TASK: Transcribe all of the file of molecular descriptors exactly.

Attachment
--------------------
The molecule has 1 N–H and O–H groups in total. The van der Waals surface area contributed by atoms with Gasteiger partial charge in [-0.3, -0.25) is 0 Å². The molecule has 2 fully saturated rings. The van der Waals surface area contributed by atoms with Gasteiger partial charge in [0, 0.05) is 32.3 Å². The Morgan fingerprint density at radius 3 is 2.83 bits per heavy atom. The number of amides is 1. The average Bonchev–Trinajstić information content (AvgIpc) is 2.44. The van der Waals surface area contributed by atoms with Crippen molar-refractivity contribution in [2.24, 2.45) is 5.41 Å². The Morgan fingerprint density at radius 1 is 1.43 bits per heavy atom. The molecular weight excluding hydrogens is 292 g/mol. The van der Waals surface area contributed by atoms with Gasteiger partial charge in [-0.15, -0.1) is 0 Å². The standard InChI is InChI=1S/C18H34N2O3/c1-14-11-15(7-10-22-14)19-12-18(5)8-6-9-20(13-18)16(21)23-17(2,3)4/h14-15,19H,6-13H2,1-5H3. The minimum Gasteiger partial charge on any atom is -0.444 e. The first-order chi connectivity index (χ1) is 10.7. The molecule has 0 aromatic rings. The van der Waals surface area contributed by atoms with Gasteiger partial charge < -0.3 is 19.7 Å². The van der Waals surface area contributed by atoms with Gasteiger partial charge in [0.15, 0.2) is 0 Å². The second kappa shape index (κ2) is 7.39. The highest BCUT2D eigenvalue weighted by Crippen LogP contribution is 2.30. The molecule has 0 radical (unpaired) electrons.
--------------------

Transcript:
The molecule has 1 N–H and O–H groups in total. The van der Waals surface area contributed by atoms with Gasteiger partial charge in [-0.3, -0.25) is 0 Å². The molecule has 2 fully saturated rings. The van der Waals surface area contributed by atoms with Gasteiger partial charge in [0, 0.05) is 32.3 Å². The Morgan fingerprint density at radius 3 is 2.83 bits per heavy atom. The number of amides is 1. The average Bonchev–Trinajstić information content (AvgIpc) is 2.44. The van der Waals surface area contributed by atoms with Crippen molar-refractivity contribution in [2.24, 2.45) is 5.41 Å². The Morgan fingerprint density at radius 1 is 1.43 bits per heavy atom. The molecular weight excluding hydrogens is 292 g/mol. The van der Waals surface area contributed by atoms with Gasteiger partial charge in [-0.15, -0.1) is 0 Å². The standard InChI is InChI=1S/C18H34N2O3/c1-14-11-15(7-10-22-14)19-12-18(5)8-6-9-20(13-18)16(21)23-17(2,3)4/h14-15,19H,6-13H2,1-5H3. The minimum Gasteiger partial charge on any atom is -0.444 e. The first-order chi connectivity index (χ1) is 10.7. The molecule has 0 aromatic rings. The van der Waals surface area contributed by atoms with Gasteiger partial charge < -0.3 is 19.7 Å². The van der Waals surface area contributed by atoms with Gasteiger partial charge in [0.15, 0.2) is 0 Å². The second kappa shape index (κ2) is 7.39. The highest BCUT2D eigenvalue weighted by Crippen LogP contribution is 2.30. The molecule has 0 radical (unpaired) electrons.